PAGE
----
November 9, 2008


This could be the title of a book, and, if I were a good author with any talent, surely Eight Days in Dar could be a best seller.   I have included a breakdown, so chose what you are interested in reading.


I was in Dar from Oct. 31st until Nov. 8th.  All the talk was about Obama, McCain and the election.  You would not believe the excitement of the Tanzanians over Obama’s victory.  I am always amazed how informed they are over here on American politics.  Wednesday morning most newspapers were sold out early carrying the election results.  Here is a quote from one of the many articles.  “At last the mega-tension that had surrounded the US election campaign 2008 has given way to euphoria and hysteria in Tanzania, which will be remembered forever.  “Yesterday, as Obama “The Phenomenon” faded into Obama the President, Tanzanians of all walks of life burst open their emotional arsenals as they savored the victory.”  “Obama epitomizes the climax of a journey to the New World where color and race are of no importance; a one-way ticket to Destination Commonland.”  The article was well written and so very long and interesting.  Sorry, I don’t have time to write it all.


Take the furthest village in the bush….no running water or electricity, but you can bet your bottom dollar there will be cases of Coke and Fanta for sale in every little shop.  I think I will write a letter to Coke and tell them they are not only ruining the teeth of Tanzanians but also their health. There is no dental care here.  All they know how to do is pull teeth in the villages.


After an exhausting bus ride the week before only to find out the auction date had been changed from Oct. 25th to Nov. 1st. I, again, took the bus ride from Njombe to Dar on Oct.31.  The auction started at 10:00 a.m. Nov. 1st.  I had prayed long and hard that the U.S. Peace Corps Land Cruiser bidding would be within my budget of $17,000 USD.  Wrong!  It sold for 33 million Tz. shillings equivalent to nearly $29,000 USD.  I was so very disappointed.  Peace Corps keep their vehicles in tip top shape.  So after two trips to Dar, no car!  So, I made up my mind I would not leave hot, dirty Dar without a car. (Where I stay in Dar, it is very dirty.  Out by Oyster Bay where the ambassadors live and have offices, it is very lovely by the Indian Ocean.)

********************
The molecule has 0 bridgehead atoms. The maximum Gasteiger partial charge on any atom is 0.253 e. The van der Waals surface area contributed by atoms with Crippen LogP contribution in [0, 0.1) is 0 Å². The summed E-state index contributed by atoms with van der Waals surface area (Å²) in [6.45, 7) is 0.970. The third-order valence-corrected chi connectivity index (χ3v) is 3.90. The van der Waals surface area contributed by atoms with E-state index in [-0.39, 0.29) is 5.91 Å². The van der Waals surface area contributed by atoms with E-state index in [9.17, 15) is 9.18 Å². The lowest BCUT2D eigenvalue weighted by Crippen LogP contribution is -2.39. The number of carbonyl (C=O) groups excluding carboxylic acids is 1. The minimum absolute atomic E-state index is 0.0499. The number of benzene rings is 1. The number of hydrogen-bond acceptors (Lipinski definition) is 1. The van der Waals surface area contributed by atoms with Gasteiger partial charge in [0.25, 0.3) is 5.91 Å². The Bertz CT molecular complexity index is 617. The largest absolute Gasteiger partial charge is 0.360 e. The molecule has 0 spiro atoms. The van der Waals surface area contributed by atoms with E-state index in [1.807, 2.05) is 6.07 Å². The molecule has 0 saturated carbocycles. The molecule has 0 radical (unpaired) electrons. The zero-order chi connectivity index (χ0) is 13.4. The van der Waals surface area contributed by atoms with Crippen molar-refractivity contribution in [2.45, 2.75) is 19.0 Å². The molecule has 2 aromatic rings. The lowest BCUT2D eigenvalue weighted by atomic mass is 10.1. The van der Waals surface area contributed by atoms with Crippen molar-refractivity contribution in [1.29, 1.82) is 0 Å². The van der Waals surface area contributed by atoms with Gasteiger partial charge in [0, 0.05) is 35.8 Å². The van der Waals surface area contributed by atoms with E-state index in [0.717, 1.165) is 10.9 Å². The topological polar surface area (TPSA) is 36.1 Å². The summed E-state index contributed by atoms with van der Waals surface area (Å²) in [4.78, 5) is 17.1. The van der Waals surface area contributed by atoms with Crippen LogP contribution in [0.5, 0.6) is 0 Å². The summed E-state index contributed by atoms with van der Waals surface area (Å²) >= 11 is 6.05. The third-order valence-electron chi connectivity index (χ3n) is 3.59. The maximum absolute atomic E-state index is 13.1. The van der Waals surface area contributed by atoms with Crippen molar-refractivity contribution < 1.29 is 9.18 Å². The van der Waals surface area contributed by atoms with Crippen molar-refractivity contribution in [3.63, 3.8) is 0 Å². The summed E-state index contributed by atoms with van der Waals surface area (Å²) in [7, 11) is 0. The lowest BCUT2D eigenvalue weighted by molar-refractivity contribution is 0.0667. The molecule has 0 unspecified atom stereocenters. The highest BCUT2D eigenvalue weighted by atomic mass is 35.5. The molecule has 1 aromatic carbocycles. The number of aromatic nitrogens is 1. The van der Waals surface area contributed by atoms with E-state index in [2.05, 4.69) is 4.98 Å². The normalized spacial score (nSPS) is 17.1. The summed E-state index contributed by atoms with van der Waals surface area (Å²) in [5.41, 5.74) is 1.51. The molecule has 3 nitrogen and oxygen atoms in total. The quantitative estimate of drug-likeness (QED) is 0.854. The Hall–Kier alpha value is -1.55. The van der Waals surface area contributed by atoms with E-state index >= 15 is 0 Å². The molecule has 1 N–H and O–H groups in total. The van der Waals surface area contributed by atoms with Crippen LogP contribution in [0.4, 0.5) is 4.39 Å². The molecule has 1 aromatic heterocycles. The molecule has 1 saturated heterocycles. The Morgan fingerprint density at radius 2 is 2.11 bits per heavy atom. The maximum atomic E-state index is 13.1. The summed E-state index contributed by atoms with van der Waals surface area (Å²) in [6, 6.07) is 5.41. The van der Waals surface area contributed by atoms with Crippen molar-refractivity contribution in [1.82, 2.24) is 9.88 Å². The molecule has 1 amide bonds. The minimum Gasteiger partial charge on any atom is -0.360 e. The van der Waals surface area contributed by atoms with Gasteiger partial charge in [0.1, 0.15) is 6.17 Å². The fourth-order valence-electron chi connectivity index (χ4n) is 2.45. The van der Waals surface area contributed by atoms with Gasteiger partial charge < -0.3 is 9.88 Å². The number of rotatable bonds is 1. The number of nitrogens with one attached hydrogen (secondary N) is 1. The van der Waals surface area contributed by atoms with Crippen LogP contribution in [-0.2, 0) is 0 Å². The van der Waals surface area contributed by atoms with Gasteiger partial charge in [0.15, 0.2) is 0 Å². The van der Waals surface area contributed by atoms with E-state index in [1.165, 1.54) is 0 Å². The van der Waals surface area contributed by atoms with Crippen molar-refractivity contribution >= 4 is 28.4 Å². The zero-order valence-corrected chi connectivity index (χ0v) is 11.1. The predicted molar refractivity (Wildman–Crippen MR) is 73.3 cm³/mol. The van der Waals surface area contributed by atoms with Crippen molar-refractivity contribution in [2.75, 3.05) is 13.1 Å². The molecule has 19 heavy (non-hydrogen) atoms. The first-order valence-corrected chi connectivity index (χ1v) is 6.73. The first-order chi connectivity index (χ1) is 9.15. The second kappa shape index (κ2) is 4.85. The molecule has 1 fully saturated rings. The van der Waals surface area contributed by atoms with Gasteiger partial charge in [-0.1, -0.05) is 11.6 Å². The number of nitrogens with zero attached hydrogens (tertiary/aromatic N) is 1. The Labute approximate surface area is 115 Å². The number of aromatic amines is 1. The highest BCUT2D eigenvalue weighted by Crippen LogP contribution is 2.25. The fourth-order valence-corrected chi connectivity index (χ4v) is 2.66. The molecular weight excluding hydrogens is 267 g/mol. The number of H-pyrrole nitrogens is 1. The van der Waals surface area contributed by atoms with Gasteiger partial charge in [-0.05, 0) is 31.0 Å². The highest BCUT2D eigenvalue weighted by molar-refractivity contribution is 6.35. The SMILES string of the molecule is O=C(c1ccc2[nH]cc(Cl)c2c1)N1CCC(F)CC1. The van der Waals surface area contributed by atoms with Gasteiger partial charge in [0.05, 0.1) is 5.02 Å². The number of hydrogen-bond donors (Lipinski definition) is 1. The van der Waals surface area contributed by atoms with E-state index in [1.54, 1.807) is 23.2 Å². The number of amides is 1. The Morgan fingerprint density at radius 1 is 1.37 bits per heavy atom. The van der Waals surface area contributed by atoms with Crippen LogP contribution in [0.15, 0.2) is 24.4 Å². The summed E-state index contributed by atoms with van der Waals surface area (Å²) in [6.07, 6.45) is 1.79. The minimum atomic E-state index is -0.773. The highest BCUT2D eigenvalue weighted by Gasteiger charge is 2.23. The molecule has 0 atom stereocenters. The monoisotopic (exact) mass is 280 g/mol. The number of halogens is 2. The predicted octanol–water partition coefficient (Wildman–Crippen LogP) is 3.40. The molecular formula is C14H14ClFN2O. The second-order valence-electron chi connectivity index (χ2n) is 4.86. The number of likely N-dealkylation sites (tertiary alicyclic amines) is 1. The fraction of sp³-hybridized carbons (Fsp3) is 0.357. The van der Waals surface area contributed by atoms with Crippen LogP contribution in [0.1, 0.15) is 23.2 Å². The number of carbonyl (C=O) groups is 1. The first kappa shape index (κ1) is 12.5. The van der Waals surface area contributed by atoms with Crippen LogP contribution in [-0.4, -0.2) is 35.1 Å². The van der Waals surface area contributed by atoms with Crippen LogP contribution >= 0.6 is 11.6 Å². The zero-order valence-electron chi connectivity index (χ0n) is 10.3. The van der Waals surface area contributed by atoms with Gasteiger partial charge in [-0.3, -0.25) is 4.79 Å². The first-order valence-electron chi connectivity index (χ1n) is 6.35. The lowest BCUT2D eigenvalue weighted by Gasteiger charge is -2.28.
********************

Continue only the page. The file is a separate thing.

The next six days were something like a nightmare; many people tried to take advantage of Bibi Kay, cheaters, connivers, you name it.  They were all after my vehicle money.  More prayers—then I met   Mr. Mushi.  Again, I was leery of his honesty, too, but we finally agreed on the condition of me purchasing his 1995 Toyota Hilux pick-up with 88,000 km. in very good condition. I even wrote up a contract which wasn’t easy since I didn’t have my computer with me.   So, after 4 trips to the Internet Café to make changes to the contract, we finally closed the deal.  I could hire an attorney to draw up the contract, but whenever a Tanzanian see a “mzungu” (white person), the fees usually go way up.

Actually, I have left out many events of this car buying episode, just too long and complicated. Mr. Mushi, Ally my wonderful taxi driver and I made two trips to the bank for money——–long story. Anyway, on the second trip, the bank manager brought to me in her office 21 million shillings, a huge stack of bills.  Checks are rarely used over here except by large corporations.  (The largest bill in Tanzania is 10,000 shillings, so if my math is correct, I had 2,100 bills in front of me.)  So we wrapped up these two huge piles of bills in newspaper in the manager’s office, and, luckily I had a big purse with me. Then the manager, Mr. Mushi, Ally and I walked out of the bank to the taxi with me in the middle of the “parade” guarded by the other three….quite a picture.  We drove to where the pick-up was parked, and I gave the money to Mr. Mushi.  He immediately walked into his bank next door and made the deposit.  Slick!   But so strange.


My dear friend, Sadock Lwendo from Njombe, had traveled to Dar by bus to meet his daughter who attends Form 6 (like community college in U.S.) Her year was completed. So Sadock drove the pick-up since it has a manual shift, and they drive “on the wrong side of the road”.   Another friend from Njombe asked me to bring his daughter back from school, also.  This pick-up is a 4 door, so we were loaded down with supplies and people.  I had bought paint, chicken wire, mops, etc. Along the way, we stopped at roadside stands to buy pineapples and watermelons. We also bought 2 huge bags of charcoal, very long lasting as it’s made from hardwood in that particular area.  After 3 gas stops and 13 hours, we arrived in Njombe very tired.

Our highway, in some places very bad with pot-holes, takes us through Mikumi Park Preserve where we often see elephants, giraffes, zebra, antelope and others.  This time there were two big elephants who decided to cross our road in front of us…..naturally; they have the right-a-way. There are several sections of the trip were the baboons run along the highway hoping for a treat thrown from the window.

Peace and love,

Bibi Kay